June 19, 2019

Need Spiritual Bravery? Transforming Fear to Joy!

Once we can identify and understand our emotions we can transform our inner world.

We all have to face adversity in our lives. Sometimes it makes us, sometimes it breaks us. The Kotzker Rebbe explained that Abraham “never came off the mountain” after the binding of Isaac. This is to say, that the incident was so traumatic that he never recovered from the challenge, even though he persevered countless other tests.

When confronted with situations that strike fear in us, we must desire perseverance, we must directly look at our fear and, most importantly, we must shift our perspectives of the past and of our current selves. This is not easy work.

Joan Borysenko, in Fire in the Soul, describes three types of courage we must develop when encountering challenges in life:

1.     Willful courage – cultivating the will to function in spite of fear.

2.     Psychological courage – willingness to be honest, to face old pain, and to become one’s true self.

3.     Spiritual courage – learning to transform moments of fear into states of love and joy (seeking the sacred within the mundane and difficult aspects of life)

The Chassidic masters taught that we must take the negative energy inside of us and channel it toward good. Too often we think we must destroy their negative emotion. Worse, we can convince ourselves that by feeling negative emotions we are in some way doing something productive. In fact, this choice makes everything worse. When we feel fear or despair, we must channel that energy toward just and holy means. When human beings oppress others, God is alienated from the universe! It is through our redemptive acts of love & justice that we bring God back into the world; on the moral playing field the spiritual universe is constructed. There is so much at stake and we must get our emotional intelligence and leadership right.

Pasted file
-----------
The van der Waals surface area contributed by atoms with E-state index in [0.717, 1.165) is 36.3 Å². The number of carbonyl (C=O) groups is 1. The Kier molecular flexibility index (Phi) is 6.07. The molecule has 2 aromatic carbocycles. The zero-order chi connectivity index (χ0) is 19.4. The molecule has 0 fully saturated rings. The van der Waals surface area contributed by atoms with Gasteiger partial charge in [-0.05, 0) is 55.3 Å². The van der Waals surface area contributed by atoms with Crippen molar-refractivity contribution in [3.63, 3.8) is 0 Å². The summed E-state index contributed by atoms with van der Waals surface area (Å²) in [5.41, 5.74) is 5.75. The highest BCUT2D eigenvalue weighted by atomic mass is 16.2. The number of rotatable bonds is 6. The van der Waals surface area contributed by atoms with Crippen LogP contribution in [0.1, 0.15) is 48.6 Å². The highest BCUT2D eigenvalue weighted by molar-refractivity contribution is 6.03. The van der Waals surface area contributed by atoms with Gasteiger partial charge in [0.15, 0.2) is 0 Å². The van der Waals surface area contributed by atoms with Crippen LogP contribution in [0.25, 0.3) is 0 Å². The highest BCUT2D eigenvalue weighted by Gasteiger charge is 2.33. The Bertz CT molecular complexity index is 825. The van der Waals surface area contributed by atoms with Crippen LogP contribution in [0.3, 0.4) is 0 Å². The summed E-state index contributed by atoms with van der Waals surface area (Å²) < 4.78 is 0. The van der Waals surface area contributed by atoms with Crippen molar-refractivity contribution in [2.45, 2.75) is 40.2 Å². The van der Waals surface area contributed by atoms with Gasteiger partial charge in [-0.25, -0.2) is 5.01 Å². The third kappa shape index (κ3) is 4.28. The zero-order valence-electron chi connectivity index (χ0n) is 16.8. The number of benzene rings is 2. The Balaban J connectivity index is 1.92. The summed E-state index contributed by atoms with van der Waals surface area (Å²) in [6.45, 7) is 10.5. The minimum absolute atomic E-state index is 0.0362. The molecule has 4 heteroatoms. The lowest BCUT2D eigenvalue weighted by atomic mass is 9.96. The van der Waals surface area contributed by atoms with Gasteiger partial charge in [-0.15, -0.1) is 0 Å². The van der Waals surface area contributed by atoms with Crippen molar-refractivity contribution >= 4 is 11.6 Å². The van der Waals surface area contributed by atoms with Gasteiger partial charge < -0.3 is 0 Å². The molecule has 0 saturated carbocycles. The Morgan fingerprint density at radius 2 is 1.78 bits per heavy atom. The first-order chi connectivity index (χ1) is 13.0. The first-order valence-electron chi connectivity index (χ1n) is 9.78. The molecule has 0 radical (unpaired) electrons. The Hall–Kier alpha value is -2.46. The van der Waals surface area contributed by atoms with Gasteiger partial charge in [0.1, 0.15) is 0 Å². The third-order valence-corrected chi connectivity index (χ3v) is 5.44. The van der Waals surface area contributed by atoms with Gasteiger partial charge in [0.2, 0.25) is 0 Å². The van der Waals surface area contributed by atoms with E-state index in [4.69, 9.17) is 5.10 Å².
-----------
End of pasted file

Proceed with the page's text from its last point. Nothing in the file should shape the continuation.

Our most prevalent fear is that of death. The rabbis wanted us to face this fear head-on.

Akavyah ben Mahalalel said, “Know where you have come from – a putrid drop; and where you are going – to a place of dust, vermin, and worms; and before Whom you are destined to give an accounting and reckoning – the King of kings, the Holy One, Blessed be He, (Ethics of the Fathers 3:1).

To be honest about our fear, we have to look at it directly and understand what it triggers within us. We must hold those emotions, not be held by them. When we externalize them and hold them, we can manipulate them.

Many try to distract themselves from their concerns as if they will just disappear. We must often live in tension and not merely dismiss the sources of our anxiety. But embracing emotional paradox is only the authentic path when we have made ourselves vulnerable enough to experience the full emotional intensity of (and truly existed within) both extremes before resigning to sustained tension. To be transformative, it can’t just be an intellectual exercise where we remain in a safe and equivocal place.

Many look to change their location when things aren’t going right. We often assume one’s location determines one’s mental state. On vacation, one is happy; at work one is unhappy; at home one is rested. But, a change of location actually does little to change one’s mental state. The Talmudic teaching “Change your location, change your luck” was rather aspirational. Our states of being will shift when we shift our inner world.

Often to allay fears, we look toward external comforts. Rav Kook taught, however, that this is dangerous, that we must rather turn toward the work of our inner perfection; we cannot dodge our inner world (Midot haRe’iya).

Dr. Martin Luther King was a prime example of someone who worked to transform his inner world and to transform his fears into sources of vision and joy. On April 3rd, the night before his assassination, Dr. King spoke these prophetic words:

Well, I don’t know what will happen now. We’ve got some difficult days ahead. But it doesn’t matter with me now. Because I’ve been to the mountaintop…And I’ve looked over. And I’ve seen the promised land…  I’m not fearing any man. Mine eyes have seen the glory of the coming of the Lord.

Each of us is more than capable of overcoming enormous challenges. It makes us grow as people, sets our souls aflame, and lets us conquer our latent doubts and fears. These challenges can transform into incredible opportunities that allow for spiritual growth and accomplishment.

Kahlil Gibran, a poet and philosopher, called pain “the bitter pill of the inner physician,” a sort of wake-up call from a tough world that “breaks the shell of our understanding.” Revelations can emerge in our lives when we break these shells hiding our true selves. We can wake up to new dimensions of joy in our lives.

 

Rabbi Dr. Shmuly Yanklowitz is the Executive Director of the Valley Beit Midrash, the Founder & President of Uri L’Tzedek, the Founder and CEO of The Shamayim V’Aretz Institute and the author of seven books on Jewish ethics.  Newsweek named Rav Shmuly one of the top 50 rabbis in America.”